The Pirate by Harold Robbins. Read online, or download in secure EPUB format. The carpetbaggers by Harold Robbins - Free epub ebook download sites. Udgivet den maj 6, af. The carpetbaggers. Alcools Author:Harold Robbins. ISBN. 6. maj L.A. Requiem The dream merchants. check out here Author:Harold Robbins. source link ISBN pages. We pace at a sharp.
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Harold Robbins - Tycoon (retail) (epub) - dokument [*.epub] 'Harold Robbins is a master!' raved Playboy magazine of the consummate storyteller of our time. Miss. 2, Pages·· MB·1, Downloads. suficientes. Page 4. Harold Robbins. Los insaciables. ePub r Titivillus Page 5 Los insaciab. Harold Robbins (–) is one of the best-selling American fiction writers of all time, ranking 5th on the World's Best-Selling Fiction Author List just behind.
Harold Robbins - Tycoon retail epub Dokument: epub 1. Now he is at his scintillating best in this dazzling new novel of sex, money, power, and ambition as a network television maverick climbs his way to the top on a ladder of vanquished enemies. Jack Lear is driven by unbridled ambition. As a pioneering radio and television broadcaster, he makes a fortune, launches a network, and marries two women. But despite all he has, what can never be his continues to taunt him: the respectability of old money. The women in his life are legion. His first wife is a shrewd, gorgeous WASP princess who transforms him from the son of a Jewish scrap-metal king into a man of class, surrounded by the trappings of elegant wealth.
Names, characters, places and incidents are products of the author's imagination or are used fictitiously. Any resemblance to actual events or locales or persons, living or dead, is entirely coincidental. Nearly every conceivable combination of letters has been used as the call letters of a radio or television station somewhere. The call letters used for stations mentioned in this work of fiction, as well as television network initials, are emphatically not meant to be the letters of any real station or network anywhere.
Every station or network mentioned in this story is fictional or is used fictionally, even if by coincidence its letters are those of a real station or network.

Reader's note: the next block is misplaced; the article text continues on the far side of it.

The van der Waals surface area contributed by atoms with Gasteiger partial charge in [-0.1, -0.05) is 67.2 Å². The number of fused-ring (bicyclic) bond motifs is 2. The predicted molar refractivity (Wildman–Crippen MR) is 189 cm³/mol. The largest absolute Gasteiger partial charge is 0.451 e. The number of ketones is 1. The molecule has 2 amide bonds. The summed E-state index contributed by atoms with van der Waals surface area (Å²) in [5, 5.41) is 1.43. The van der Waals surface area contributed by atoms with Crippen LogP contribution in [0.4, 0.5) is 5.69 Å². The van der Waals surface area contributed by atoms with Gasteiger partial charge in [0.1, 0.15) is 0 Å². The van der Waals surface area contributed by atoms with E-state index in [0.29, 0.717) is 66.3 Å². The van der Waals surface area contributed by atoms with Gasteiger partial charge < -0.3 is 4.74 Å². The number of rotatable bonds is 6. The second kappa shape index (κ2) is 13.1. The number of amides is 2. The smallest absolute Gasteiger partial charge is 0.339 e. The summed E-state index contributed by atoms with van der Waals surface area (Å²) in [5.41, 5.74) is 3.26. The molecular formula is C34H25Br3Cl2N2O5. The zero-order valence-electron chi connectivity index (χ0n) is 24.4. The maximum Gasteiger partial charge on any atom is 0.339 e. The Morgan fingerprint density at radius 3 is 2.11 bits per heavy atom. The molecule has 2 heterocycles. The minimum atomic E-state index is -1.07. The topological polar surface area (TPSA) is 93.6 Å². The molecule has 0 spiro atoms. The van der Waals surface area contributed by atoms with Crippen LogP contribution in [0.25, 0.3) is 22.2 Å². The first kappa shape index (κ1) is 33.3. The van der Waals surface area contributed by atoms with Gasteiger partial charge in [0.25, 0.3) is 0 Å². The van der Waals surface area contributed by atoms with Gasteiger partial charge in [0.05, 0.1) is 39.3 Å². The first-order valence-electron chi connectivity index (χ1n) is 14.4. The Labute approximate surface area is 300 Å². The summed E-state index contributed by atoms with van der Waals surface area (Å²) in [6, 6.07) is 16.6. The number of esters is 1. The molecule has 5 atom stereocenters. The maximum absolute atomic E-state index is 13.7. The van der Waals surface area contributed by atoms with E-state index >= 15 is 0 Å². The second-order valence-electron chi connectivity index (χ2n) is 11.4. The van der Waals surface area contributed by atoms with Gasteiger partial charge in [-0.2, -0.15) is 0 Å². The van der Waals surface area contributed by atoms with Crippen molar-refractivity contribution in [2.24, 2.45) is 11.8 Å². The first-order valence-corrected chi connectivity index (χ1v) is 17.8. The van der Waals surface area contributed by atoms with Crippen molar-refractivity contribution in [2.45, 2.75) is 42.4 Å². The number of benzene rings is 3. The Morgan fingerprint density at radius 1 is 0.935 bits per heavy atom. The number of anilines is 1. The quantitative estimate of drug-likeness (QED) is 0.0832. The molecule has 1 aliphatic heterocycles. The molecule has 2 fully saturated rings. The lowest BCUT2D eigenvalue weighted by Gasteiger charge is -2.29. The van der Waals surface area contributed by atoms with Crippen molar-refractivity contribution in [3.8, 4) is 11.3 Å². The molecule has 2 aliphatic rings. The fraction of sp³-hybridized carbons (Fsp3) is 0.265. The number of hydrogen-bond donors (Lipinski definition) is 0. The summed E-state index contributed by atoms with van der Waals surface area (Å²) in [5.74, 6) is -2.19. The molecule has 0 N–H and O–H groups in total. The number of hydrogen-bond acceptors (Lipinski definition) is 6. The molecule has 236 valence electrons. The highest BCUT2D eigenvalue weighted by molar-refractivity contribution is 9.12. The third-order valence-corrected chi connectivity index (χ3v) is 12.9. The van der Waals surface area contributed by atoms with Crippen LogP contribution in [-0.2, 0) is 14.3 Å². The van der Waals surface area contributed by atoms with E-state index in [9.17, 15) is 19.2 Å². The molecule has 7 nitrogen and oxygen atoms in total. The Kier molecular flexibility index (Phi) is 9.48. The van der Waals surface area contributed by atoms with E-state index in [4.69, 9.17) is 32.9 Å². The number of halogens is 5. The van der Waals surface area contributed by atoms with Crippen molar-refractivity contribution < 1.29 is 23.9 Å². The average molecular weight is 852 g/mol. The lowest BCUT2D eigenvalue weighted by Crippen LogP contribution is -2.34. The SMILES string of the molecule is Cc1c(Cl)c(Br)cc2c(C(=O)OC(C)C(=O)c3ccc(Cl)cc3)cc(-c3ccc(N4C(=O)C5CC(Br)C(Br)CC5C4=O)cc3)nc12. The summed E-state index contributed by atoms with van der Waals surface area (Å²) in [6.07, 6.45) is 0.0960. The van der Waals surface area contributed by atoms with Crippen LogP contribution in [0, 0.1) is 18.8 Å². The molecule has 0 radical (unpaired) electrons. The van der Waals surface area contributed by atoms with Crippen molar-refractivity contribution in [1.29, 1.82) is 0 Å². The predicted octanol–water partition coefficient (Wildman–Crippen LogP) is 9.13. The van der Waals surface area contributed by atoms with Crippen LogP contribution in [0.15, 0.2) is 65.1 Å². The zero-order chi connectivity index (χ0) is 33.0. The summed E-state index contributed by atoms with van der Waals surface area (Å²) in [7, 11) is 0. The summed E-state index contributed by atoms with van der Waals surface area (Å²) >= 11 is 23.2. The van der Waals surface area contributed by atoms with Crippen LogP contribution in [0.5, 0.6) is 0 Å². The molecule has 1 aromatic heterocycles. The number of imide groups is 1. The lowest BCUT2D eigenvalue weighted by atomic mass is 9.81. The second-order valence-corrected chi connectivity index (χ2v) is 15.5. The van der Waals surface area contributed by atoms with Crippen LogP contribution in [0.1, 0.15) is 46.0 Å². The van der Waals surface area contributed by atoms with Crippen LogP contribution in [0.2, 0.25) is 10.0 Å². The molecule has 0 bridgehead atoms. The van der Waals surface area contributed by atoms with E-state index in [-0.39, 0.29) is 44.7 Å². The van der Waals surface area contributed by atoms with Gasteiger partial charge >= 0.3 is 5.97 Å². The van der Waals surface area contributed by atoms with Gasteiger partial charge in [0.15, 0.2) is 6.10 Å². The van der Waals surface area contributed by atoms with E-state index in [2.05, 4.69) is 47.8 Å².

All rights reserved, including the right to reproduce this book or portions thereof in any form whatsoever. To my wife JANN, with all my love and happiness.
Late in the evening of Wednesday, August 19, she sat at a dressing table in their room at the Ambassador Hotel, brushing out her dark-brown hair. For the dinner earlier that evening with the Lears-Jack's grandfather, father, brother, and sister-in-law-she'd had it styled curling behind her ears, exposing her diamond earrings; but now she was brushing it out, making it smooth and glossy, the way Jack preferred it.
She had not yet wiped off her makeup. Her eyebrows, plucked into two delicate arches, were dark and well defined, but she had accentuated them even more with pencil. Her lashes were sharply delineated by mascara, her cheekbones were highlighted by rouge, and her carefully applied lipstick made her lips look lusciously dramatic. Brushing with her right hand, she held in her left a Herbert Tareyton cigarette in an amber holder.
She was wearing a pink silk crepe de chine teddy. Kimberly chuckled and shrugged. They had been married for two months.
Although they had sent invitations to his family, none of them had come to Boston for the wedding.
Jack and Kimberly had made this trip to Los Angeles to meet-or rather, to confront-the Lears. I can tell he thinks that it's odd, and maybe amusing, that I married a shiksa.
Actually, he doesn't dislike you. It's just that he sees you as disrupting his plans for me. My father is accustomed to having his own way. Motion-picture production. Leichtgewicht he calls him.